Kindles have caught fire this holiday season. The e-readers and tablets are the top-selling products on Amazon, according to numbers released by by the e-commerce giant this week.
Consumers have purchased more than a million Kindles in each of the past three weeks, the company said. The new Kindle Fire tablet — which sells for US$199 — is Amazon’s most popular product.
The release of sales figures is a departure for Amazon. In the past, it has named Kindle its top-selling item without quoting actual numbers.
The Kindle Fire is the “most successful product we’ve ever launched,” said Amazon VP Dave Limp, and has been the company’s bestselling product in the 11 straight weeks since its debut.
Week-over-week sales have been increasing, he said.
Kindle e-readers are also going strong, noted Limp — “close behind the Kindle Fire on the Amazon.com bestseller list.”
Kindle Fire sales were likely boosted by the low price point. A number of teardown examinations of the tablet have revealed that Amazon is likely selling it at a loss — presumably to encourage purchases of Amazon’s wide range of content. The apparent success of this approach is bound to put considerable pressure on tablet competitors such as Apple to come out with their own low-cost alternatives. The problem is, competitors won’t be able to rake in profits from content sales.
Amazon’s revelation of Kindle sales figures may be a tactic to create buzz that could prompt even more sales.
“Amazon revealed their numbers because they want to keep the momentum going and create enthusiasm around the platform, especially with application developers,” Jim McGregor, chief technology strategist at In-Stat, told the E-Commerce Times.
While the Kindle line was clearly developed to drive content sales, it could be that access to content may also be driving Kindle sales.
“Kindle’s success proves that you have to have the content to be successful,” said McGregor, and it “starts to create a real barrier for the device OEMs.”
Kindle Fire sales will certainly grab the attention of competing tablet makers, as it is the first major entry into the low-end sector of the tablet market.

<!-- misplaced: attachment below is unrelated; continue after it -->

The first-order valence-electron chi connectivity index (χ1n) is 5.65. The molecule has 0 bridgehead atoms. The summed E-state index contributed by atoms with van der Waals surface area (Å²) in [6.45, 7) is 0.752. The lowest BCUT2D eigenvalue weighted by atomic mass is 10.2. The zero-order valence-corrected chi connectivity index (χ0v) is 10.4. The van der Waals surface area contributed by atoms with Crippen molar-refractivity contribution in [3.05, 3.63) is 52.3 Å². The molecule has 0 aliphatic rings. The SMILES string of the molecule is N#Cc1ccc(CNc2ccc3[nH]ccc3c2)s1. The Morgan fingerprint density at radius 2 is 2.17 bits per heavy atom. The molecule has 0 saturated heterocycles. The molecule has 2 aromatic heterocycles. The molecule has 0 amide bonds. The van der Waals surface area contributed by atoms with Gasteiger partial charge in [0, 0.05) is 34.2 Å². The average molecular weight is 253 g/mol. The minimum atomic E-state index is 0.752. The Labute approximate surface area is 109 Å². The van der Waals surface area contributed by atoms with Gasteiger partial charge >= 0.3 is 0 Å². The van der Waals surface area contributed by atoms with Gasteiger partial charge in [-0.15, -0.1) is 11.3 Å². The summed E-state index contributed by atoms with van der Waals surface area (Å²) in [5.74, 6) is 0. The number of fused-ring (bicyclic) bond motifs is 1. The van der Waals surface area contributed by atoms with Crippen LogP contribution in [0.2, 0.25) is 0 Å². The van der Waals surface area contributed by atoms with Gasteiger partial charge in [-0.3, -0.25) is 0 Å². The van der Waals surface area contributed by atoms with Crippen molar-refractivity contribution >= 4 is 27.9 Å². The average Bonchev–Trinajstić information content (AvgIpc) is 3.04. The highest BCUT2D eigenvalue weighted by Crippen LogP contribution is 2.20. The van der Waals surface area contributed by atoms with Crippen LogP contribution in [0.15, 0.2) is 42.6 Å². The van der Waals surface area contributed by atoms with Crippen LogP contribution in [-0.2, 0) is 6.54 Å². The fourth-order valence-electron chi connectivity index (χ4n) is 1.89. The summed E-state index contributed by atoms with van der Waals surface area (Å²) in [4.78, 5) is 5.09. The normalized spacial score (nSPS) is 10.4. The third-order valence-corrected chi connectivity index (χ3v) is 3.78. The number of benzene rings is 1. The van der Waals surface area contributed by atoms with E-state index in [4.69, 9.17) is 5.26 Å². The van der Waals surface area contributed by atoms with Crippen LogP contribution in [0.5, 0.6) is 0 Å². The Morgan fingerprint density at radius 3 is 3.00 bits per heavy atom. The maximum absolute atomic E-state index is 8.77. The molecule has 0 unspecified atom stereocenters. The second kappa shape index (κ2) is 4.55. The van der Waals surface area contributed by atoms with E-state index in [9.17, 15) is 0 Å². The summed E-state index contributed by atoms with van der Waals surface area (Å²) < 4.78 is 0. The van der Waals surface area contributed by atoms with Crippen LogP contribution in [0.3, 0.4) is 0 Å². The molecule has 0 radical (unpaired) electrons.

“I would expect tablets of different sizes, with different features sets, data plans and all-around different usage models,” said McGregor. “There will eventually be many categories or at least subcategories — not just the slew of media tablets we have today.”
Competition Fired Up
The Kindle’s low price may have uncovered a new market for lower-price tablets. There may be large group of consumers who won’t spend $499 on a tablet but will shell out $199.
“The $199 price point associated with a compelling content offering provides the essential ingredients of success,” Martin Bradley, associate director at Strategy Analytics, told the E-Commerce Times. “The feasibility of hardware improvements over time is likely to play in Amazon’s favor.”
The Kindle Fire’s success may affect other iPad competitors more than it affects Apple. Android tablets have had difficultly gaining traction.
“Some larger brands are continuing to look closely at how to deliver equivalent content offerings,” said Bradley. “Both the weight and the size are significant factors in the range of tablet use cases when traveling.”
Kindle’s success may prove to be irresistible. “Although 10-inch is preferred overall, the market for lower priced 7-inch media consumption devices is largely proven,” said Bradley, “and this opportunity could be exploited by Apple.”